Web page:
Our research focus for the 2007/2008 expedition is on engineering a robust hybrid renewable energy power unit, capable of providing enough power to continually run the mobile base and to support a crew of 6-8 people for 30-60 days in the field. Designing a hybrid renewable energy power unit for a sustainable Antarctic architecture is a means of bringing scientists, engineers and artists into conversation around a common project which each field of knowledge is able to contribute to in complimentary ways, and which can be applied on common ground. In addition to raising awareness of Antarctica and the human interaction, legacy and impact in the polar regions, it is hoped that through this research we may also be able to build a modular renewable energy unit which can be adapted to have useful applications in each of our local contexts, running a community radio station in a South African township, a media lab in rural Jamaica, a housing project in Chile or a foreshore communication installation in New Zealand. The renewable energy module has been given the working title: Umthombo Womlilo (Well of Fire)

IPY Community Radio Project

Our public awareness and education project for the IPY is based on the establishment of a network of solar and wind powered community radio stations which will communicate the project and the IPY to South African and international audiences. During the 2006/2007 season, I-TASC established a community radio station at SANAE, for use by the take-over and over-wintering crews, who produce their own shows and content. Our first renewable energy radio station in South Africa is a partnership with an existing community radio station in Alexandra called Alex FM (The Station that Empowers You). We have established An ITASC seminar room and office has been established at the Thusong Youth Centre in Alexandra, which is within walking distance of the Alex FM studios. I-TASC crew member and music producer Ntsikelelo Ntshingila has set up a dj internship programme to prepare 15 young people from Alexandra with the skills and knowledge to run a programme of IPY public seminars and live radio shows on Alex FM. The training programme is already underway and the first seminars and live on-air interviews will commence in October and engage the engineers and scientists in our IPY Umthombo Womlilo Antarctic energy research group (and other IPY researchers) with members of the Alex intern/student group and the listening public on Alex FM. These seminars and programmes with IPY scientists, engineers and artists will be recorded and filmed for re-broadcast on regional, national and international radio and tv media during the IPY. It will also be possible to make the Umthombo Womlilo unit and this IPY archive available for events such as the ScienceFest in Grahamstown, installations in public spaces or at educational or public awareness events organized by the partners and sponsors of the project.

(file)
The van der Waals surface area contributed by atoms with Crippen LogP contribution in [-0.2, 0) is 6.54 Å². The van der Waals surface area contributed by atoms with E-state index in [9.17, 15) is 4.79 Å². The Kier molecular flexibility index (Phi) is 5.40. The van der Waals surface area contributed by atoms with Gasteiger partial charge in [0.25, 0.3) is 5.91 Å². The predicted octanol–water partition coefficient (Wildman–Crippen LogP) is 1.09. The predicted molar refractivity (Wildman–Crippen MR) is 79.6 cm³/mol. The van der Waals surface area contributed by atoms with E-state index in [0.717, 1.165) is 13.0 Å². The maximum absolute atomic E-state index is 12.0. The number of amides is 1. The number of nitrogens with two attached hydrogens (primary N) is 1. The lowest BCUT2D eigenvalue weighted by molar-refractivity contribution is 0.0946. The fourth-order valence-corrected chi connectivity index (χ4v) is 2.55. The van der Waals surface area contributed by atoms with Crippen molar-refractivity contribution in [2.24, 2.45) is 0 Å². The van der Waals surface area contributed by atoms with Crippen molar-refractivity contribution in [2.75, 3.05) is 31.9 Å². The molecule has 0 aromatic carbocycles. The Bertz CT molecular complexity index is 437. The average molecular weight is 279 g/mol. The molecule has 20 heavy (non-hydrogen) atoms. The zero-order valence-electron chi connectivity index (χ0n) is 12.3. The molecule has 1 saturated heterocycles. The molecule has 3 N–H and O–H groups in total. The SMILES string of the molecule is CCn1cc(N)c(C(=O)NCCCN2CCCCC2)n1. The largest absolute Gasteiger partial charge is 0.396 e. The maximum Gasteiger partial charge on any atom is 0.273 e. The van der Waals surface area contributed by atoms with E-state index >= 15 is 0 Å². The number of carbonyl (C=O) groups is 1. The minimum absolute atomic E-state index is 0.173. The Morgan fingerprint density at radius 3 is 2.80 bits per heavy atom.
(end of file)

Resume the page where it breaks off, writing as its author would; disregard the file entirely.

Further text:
The Umthombo Womlilo IPY tour

The prototype Umthombo Womlilo IPY solar and wind power unit will be deployed and tested in Antarctica between Dec 2007-Feb 2008. It will return to South Africa with the SA Agulhas after the testing phase and will then be modified into a solar and wind powered outside broadcast unit, complete with dj box, fm transmitter, speakers, wireless hotspot and video projector. Umthombo Womlilo will be transformed into a towable rapid deployment public display unit and archive, which can be hosted by our collaborating institutions and other IPY stakeholders throughout 2008, as a means to engage their local communities in the IPY. Umthombo Womlilo will  house a digital archive of publicly accessible research material produced by South African and international researchers and scientists, and will also contain film, music and photographic documentation produced by crews in Antarctica, and a wireless broadband link to the IPY website.

GROUNDHOG expedition 2006/2007